Wiki-Leaks open thread: What have we learned so far?


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“In the courts, in Congress and with international allies, the United States has unreasonably insisted on keeping massive amounts of information secret. Transparency and accountability are essential elements of good government. For that reason, CCR strongly believes that the release of information by Wikileaks is good for democracy. Democracy thrives on informed citizens and Wikileaks is helping people know what the U.S. and other governments are doing as opposed to what they are telling the public.”

– Center for Constitutional Rights, a group with roots in the civil rights movement.

“Every government is run by liars and nothing they say should be believed.”

– I. F. Stone, the godfather of bloggers.

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We stand now at the mouth of a cave filled with treasures – hundreds of thousands of leaked state department documents courtesy of a disgruntled whistleblower and Julian Assange’s Wikileaks.  I’ll bet a lot of you have strong opinions about this!

I’ve got a lot of liberal friends who are real pissed off at Assange and company for blindsiding and embarrassing the Obama administration.  I think a lot of the same people would have celebrated in the streets if the same thing had happened to the Bush administration.  (And too bad Wikileaks wasn’t around back then.)

Then on the other hand, the reaction of rightwingers is totally schizophrenic:  As the Village Voice’s Roy Edroso puts it, the righties “generally take a two-pronged approach to the leaks:  They believe the new document dump is an unpardonable breach of U.S. security — except to the extent that it may be used to denigrate the Obama Administration, it which case they feel it deserves wider dissemination.”  Especially the stuff that seems embarrassing to Hillary Clinton.

As Glenn Greenwald’s been documenting for two years now, the National Security State and the Permanent Wartime Machine continue without much modification whether the country’s ruled by Republicans or Democrats, in a way that’s very demoralizing to us naive optimists who read too much into candidate Obama’s rhetoric of “change.”  A service like Wikileaks that blows holes and sheds light on this secretive machinery is just as valuable now, or almost as valuable now, as it would have been seven years ago.

Let’s dispense with the government’s BS about all the damage these leaks are causing to our security, which many of their spokesmen have been contradicting in the next breath, pooh-poohing them as a minor embarrassment.    Just like during the earlier Wikileaks revelations regarding our wars in Iraq and Afghanistan, our government’s first kneejerk reaction is to protest that the leaks put innocent people in danger in other countries.  (Oh!  Won’t anyone think of the innocents?)  McClatchy’s Nancy Yousef blows that nonsense out of the water – our government can’t provide a single instance of anyone who was harmed by the previous leaks, and Assange takes great care to redact the names of people who could be endangered.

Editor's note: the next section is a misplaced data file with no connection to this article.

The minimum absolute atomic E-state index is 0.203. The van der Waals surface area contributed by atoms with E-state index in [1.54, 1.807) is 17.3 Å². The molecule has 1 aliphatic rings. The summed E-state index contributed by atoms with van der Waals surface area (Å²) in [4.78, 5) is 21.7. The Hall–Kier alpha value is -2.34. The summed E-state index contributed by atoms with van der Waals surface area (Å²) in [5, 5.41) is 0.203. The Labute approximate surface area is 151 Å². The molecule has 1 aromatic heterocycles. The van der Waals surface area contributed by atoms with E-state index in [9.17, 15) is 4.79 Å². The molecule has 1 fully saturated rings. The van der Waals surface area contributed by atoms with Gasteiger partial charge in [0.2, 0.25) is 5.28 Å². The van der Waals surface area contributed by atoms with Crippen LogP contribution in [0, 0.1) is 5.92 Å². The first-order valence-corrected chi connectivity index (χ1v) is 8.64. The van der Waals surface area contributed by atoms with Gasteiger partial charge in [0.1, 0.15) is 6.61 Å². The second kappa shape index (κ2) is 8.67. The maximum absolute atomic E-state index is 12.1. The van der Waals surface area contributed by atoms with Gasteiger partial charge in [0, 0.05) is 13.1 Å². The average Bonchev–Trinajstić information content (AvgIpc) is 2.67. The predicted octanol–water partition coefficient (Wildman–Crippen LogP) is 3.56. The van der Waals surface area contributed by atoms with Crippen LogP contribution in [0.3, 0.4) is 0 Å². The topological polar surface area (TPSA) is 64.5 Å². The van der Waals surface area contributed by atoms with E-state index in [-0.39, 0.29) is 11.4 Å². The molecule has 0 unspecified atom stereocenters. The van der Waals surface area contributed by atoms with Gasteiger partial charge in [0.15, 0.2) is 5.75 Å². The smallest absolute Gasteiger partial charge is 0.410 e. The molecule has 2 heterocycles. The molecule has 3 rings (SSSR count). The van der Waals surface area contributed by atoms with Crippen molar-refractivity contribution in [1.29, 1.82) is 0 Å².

The godfather of modern whistleblower-leakers, Daniel Ellsberg of Pentagon Papers fame, says, “That’s a script that they roll out every time there’s a leak of any sort.  It is not leaks, but silences and lies that put peoples’ lives in danger.”

Finally, Salon’s Dan Gillmor asks a few good questions of Wikileaks and its critics, starting with:

When are you going to focus your relentless and often valuable energies on other governments, especially the ones that are even more noted for secrecy than the United States government, not to mention more repressive. Could you kindly find someone to liberate internal documents from, say, the Chinese government?

Okay, okay, now what have we learned so far?

Lots of stuff about Iran!

  • For one thing, many of Iran’s Arab neighbors, mistaking the United States as their personal mercenaries, have been trying to get us to bomb or invade Iran, to stop its nuclear program (and of course, stop Iran’s support of fundamentalist insurgencies within their dictatorial nations, and also shift the balance of power in these secular dictators’ favor.  Forget about it.)
  • Our own wise Defense Secretary Gates believes that any attack we could mount against Iran would only slow down their nuclear program by 1-3 years, “while unifying the Iranian people to be forever embittered against the attacker.”  Hear, hear.
  • Israel, despite all their saber-rattling about bombing Iran’s nuclear facilities themselves, have never really intended to do such a reckless thing.  And they’re quite serenely secure that Iran will never attack them, because for one thing any such attack would kill too many Muslims, Palestinians, and other Arabs.
  • On the other hand, Iran DID manage to purchase some Russian-designed missiles from North Korea – 19 of ’em with a range up to 2,000 miles, making them the longest-range missiles in the Iranian arsenal.  More on North Korea below.

Hillary urging our diplomats to spy on other diplomats

Certainly, FOX News’ favorite revelation is that last year Secretary of State Hillary Clinton ordered all “diplomats overseas and at the U.N. to collect personal information on foreign officials including credit card and frequent flier numbers and biometric information…  While this may not be shocking to foreign policy wonks, it is certainly embarrassing for the United States and calls into question how much — and how frequently — the role of diplomat and spy has been blurred.”

On the one hand, this is the sort of stuff that’s probably been going on for decades or centuries.  But what our diplomats have been doing (or asked to do) goes a little farther than what we might have expected:   Le Monde reports that our diplomats were encouraged to find and report “names, titles and other contained information on their business cards; numbers of landlines, of cellular phones, of pagers and fax; phone books and lists d’ emails; passwords Internet and Intranet; credit card numbers; card numbers of frequent flier programs; work hours…”

Not to mention, spying on the UN, its employees or diplomats is not allowed under international law, and “the use of diplomats to engage in espionage or intelligence-like activities is strongly frowned upon in the international community.”  The United States, breaking international law and behaving arrogantly again, under a new Democratic President.  Who woulda thunk it.

My favorite – China sick of North Korea’s bullshit

Previously confidential cables from Chinese diplomats make it clear that China – North Korea’s only ally – is beginning to see the nightmare regime of Pyongyang as more and more of a liability.  The Chinese are beginning to envision, with equanimity, a unified, denuclearized Korea ruled by Seoul and allied with the US – as long as China retains the mineral rights it enjoys under the current North Korean dictatorship.  That sure sounds like a reasonable deal to me.  What a great thing to see in our lifetime, maybe even in the next few years!